October 22, 2020

The cinema of director James Gray is marked by a strong sense of time and place. His films, dramas heavily influenced by Classical Hollywood and Italian cinema have made him an art-house curio over the last decade.

In 2016, Gray was entrusted with his biggest budget yet for the jungle adventure, The Lost City of Z, his first film not set in New York. Despite the underwhelming commercial success of that film, Gray’s newest, Ad Astra, a Brad Pitt-led sci-fi blockbuster, has the Two Lovers director working with an even bigger budget, and a team of visual effects artists to faithfully recreate the final frontier.

Ad Astra is set in the near future, and follows Roy McBride (Brad Pitt), an experienced and unflappable astronaut, searching for his long-lost and highly esteemed father, H. Clifford McBride (Tommy Lee Jones), in the far reaches of the solar system after he’s revealed to have a part in massive power surges threatening all human life.

Pitt’s performance as McBride is exceptional. He portrays McBride with restraint and pathos rare in a Hollywood feature. His voiceover in the film, our primary way of understanding the character, is akin to the contemporary works of director Terrence Malick (Pitt also starred in Malick’s film The Tree of Life). It’s an unpretentious sort of speech – open-hearted feelings spoken with the solemnity of prayer.

Brad Pitt stars in science fiction drama Ad Astra. (Photo Courtesy of Twentieth Century Fox Film Corporation)

Driven by the passion for space and the search for extraterrestrial life his father passed down to him, McBride finds no joy in the company of others. Prior to the events of the film, his wife Eve (Liv Tyler) has left him, citing his emotional absence in their relationship. His withdrawn and closed off masculinity has severed his ability to cherish connection, a strong thematic thread of the film.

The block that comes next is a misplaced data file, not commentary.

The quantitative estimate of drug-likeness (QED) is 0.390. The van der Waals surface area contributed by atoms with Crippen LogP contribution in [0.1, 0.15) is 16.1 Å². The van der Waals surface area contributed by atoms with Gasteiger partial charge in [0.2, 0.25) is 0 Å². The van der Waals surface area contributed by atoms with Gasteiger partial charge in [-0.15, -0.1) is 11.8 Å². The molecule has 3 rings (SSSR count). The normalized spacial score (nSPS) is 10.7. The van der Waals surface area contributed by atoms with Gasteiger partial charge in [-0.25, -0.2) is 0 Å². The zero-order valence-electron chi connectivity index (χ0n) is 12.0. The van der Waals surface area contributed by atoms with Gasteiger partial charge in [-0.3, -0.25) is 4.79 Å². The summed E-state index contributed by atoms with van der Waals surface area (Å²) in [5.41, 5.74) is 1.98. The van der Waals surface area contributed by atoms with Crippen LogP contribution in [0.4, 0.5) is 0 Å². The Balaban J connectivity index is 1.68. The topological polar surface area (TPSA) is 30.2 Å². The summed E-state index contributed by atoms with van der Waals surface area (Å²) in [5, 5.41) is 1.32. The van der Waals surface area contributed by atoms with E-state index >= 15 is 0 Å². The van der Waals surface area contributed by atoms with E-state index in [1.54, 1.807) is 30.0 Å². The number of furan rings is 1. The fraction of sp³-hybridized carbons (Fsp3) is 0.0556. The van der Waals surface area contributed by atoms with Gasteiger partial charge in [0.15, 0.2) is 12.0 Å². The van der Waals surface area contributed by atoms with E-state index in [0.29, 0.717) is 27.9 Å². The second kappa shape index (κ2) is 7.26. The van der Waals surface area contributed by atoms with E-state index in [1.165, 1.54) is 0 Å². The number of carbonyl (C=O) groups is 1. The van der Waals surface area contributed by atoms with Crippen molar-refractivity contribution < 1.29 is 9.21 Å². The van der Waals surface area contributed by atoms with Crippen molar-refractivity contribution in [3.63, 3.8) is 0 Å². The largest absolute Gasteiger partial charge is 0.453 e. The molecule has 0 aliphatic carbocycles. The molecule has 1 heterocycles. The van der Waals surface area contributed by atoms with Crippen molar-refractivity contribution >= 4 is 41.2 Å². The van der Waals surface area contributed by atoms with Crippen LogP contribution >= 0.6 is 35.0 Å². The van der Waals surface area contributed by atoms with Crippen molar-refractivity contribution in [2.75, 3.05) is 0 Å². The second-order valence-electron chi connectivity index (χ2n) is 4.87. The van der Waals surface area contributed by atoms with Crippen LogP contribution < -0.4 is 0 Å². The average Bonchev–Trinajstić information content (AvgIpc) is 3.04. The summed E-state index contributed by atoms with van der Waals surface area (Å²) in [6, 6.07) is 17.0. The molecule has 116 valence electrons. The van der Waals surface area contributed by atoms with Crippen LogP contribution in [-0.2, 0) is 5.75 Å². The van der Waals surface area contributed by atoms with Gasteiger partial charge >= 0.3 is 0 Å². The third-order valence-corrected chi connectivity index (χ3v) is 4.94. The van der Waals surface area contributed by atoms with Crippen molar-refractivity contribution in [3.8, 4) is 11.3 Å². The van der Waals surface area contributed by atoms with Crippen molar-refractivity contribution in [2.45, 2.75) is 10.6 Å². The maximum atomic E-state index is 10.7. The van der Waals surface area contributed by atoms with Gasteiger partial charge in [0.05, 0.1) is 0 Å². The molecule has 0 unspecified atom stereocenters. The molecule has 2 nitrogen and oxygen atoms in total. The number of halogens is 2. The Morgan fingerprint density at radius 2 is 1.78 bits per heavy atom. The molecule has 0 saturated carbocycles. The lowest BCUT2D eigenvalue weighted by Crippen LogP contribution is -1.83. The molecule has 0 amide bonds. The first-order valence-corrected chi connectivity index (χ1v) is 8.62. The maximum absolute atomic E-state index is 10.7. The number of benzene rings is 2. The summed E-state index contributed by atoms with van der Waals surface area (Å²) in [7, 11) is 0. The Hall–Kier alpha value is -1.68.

McBride’s disappointment is understandable. In the future, Earth’s neighbouring planets have been colonized. The moon is a war zone torn by factions fighting over resources. The dream of space colonization is partially rooted in our hopes that this time we’ll get it right, but as we watch McBride move through a heavily commercialized moon base, complete with a large Subway restaurant, it’s clear humanity’s failings have spread to the stars. In the same vein, spaceflight in Ad Astra is commonplace. The experience, divorced from the pioneering spirit of the ‘60s, is analogous to grabbing a commercial flight.

The action in the film however, is anything but commonplace. Ad Astra is remarkably tense. The set pieces are beautiful and exciting, without ever losing the drama’s sense of desolation. In place of Gray’s usual attention to period and subcultural detail, the science-fiction world of Ad Astra is pared down to minimalist blocks of bold colour. Gray and cinematographer Hoyte van Hoytema’s compositions are highly attuned to McBride’s psychological interior, while at the same time crafting an entirely plausible science fiction world.

In short, Ad Astra is a marvel – a big budget pulp fiction myth filtered through an expressionist lens uncommon in both Hollywood, and in James Gray’s own films.

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